Chandrayaan-3 Set for Launch Today, Anticipated Lunar Landing on August 23

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Monika Ahuja
Monika Ahuja
I have a specialization in finance but I have written for several domains including real estate, automobile, home decor, e-commerce etc. I worked in sales for over 4 years, before choosing to become a content writer. As a writer, I have worked closely with several national and international brands and have handled their social media and website content for over 3 years. With my diverse experience in the field of writing, I am looking forward to creating some engaging content for my readers.

Highlights:

  • Chandrayaan-3, India’s highly anticipated lunar mission, is scheduled for launch today and aims for a historic lunar landing on August 23.
  • The mission is important as it seeks to establish India as the fourth nation to achieve a soft landing on the lunar surface, only after the United States, Russia, and China.
  • Learn about the mission’s significance and the modifications made by ISRO after the failure of the Chandrayaan 2 mission in 2019.

It is a much-awaited historic event; the Chandrayaan-3 mission took flight today from the secondary launch site located at the Satish Dhawan Space Centre. Its lander Vikram is expected to make a historic touchdown on the lunar surface. According to sources within the mission, the precise landing is projected to occur at 5.47 pm on August 23, culminating in a remarkable 40-day journey. Confident in their plans, ISRO representatives have provided these details to TOI regarding the upcoming mission.

Launched at 2.35 pm today, this ambitious Chandrayaan-3 mission will initiate with the launch of ISRO’s LMV3 rocket, which will carry both the lander and an accompanying rover from Sriharikota. If the landing proves successful, India will join an elite group of the United States, Russia, and China, as the fourth nation to achieve this significant scientific milestone. Notably, valuable lessons have been gathered from the Chandrayaan-2 mission, which encountered challenges during its attempted soft landing in 2019. Consequently, ISRO has implemented numerous modifications to ensure a safe and prosperous outcome for Chandrayaan-3.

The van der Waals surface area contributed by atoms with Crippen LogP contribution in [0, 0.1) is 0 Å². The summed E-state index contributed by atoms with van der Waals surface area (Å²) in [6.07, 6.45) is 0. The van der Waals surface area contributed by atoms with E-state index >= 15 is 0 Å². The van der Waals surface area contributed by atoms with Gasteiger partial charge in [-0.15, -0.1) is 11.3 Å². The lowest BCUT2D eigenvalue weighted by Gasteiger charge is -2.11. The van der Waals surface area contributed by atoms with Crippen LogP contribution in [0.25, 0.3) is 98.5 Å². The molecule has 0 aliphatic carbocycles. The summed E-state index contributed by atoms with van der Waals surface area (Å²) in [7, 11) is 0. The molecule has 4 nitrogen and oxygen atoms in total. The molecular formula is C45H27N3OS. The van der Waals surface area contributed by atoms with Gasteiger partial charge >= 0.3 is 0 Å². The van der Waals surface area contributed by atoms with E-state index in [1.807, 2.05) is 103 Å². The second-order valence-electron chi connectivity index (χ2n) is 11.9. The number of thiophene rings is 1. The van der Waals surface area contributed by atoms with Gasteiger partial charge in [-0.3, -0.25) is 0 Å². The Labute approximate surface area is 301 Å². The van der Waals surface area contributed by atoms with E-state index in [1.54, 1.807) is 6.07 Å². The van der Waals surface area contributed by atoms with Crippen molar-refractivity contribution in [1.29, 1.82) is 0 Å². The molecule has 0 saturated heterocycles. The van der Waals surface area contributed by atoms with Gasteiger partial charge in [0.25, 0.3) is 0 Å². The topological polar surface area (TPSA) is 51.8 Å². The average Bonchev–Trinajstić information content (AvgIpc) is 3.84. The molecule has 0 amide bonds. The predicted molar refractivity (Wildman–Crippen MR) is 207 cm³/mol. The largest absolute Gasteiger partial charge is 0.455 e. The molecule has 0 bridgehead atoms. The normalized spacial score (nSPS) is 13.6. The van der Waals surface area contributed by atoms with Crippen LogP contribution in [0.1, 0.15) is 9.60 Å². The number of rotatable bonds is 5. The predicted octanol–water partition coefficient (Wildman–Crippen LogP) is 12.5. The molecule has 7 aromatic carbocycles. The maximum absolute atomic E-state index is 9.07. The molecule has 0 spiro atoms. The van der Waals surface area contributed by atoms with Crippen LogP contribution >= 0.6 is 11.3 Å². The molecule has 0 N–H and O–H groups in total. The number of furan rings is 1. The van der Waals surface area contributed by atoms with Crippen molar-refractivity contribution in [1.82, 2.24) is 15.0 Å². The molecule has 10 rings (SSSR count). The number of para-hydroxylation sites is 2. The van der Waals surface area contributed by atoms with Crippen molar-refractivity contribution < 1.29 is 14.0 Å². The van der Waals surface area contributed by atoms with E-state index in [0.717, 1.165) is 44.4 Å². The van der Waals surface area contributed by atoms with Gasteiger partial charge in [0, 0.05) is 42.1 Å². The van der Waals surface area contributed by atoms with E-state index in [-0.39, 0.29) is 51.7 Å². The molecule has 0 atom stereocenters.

ISRO’s Bengaluru station will closely monitor the final landing on August 23. This triumphant achievement would firmly establish India as a nation capable of soft-landing on the lunar surface, joining the ranks of the few countries that have accomplished this feat. A senior scientist revealed an intriguing aspect of Chandrayaan-3, stating, “Unlike Chandrayaan-2, when the landing was tracked through a Madrid (NASA-JPL) station, this time we will track the lander from our ISRO Telemetry, Tracking and Command Network (Istrac) station in Bengaluru.” The scientist further added that the expected time of Vikram’s lunar touchdown is currently calculated as 5.47 pm on August 23, although slight adjustments may occur due to mission profile variations.

While Istrac’s stations will monitor the launch, stations in Brunei and Biak (Indonesia) will capture the separation of the spacecraft. Furthermore, Chandrayaan-3 will feature seven additional scientific instruments, complementing the eight payloads that have been transmitting remote-sensing data since 2019. Among these instruments is one designed to orbit the Moon, while the remaining six will be deployed on the lunar surface.

The significance of Chandrayaan-3 extends beyond its technical advancements. The mission encapsulates a notable “desi” (Indian) element, as it carries a payload to observe Earth from the Moon. This initiative aims to study Earth’s habitable planet-like attributes, thereby contributing to future explorations of exoplanets.

Vikram, the lander, carries four essential payloads. One of these payloads is specifically designed to investigate moonquakes, while another focuses on understanding the surface’s thermal conductivity. The third payload aims to analyze the plasma environment, while the fourth facilitates more accurate measurements of the Earth-Moon distance. Additionally, the two payloads on Pragyan, the rover, will examine the composition of the Moon’s surface using X-ray and laser technologies.

The chosen landing site for Chandrayaan-3 is situated near the Moon’s south pole. This region holds immense scientific intrigue due to the presence of permanently shadowed craters, which are speculated to contain observable quantities of water molecules.

As the launch of Chandrayaan-3 draws near, anticipation and excitement continue to build. With the meticulous planning and improvements implemented by ISRO, India’s scientific community and the nation as a whole eagerly await the successful culmination of this remarkable lunar mission.

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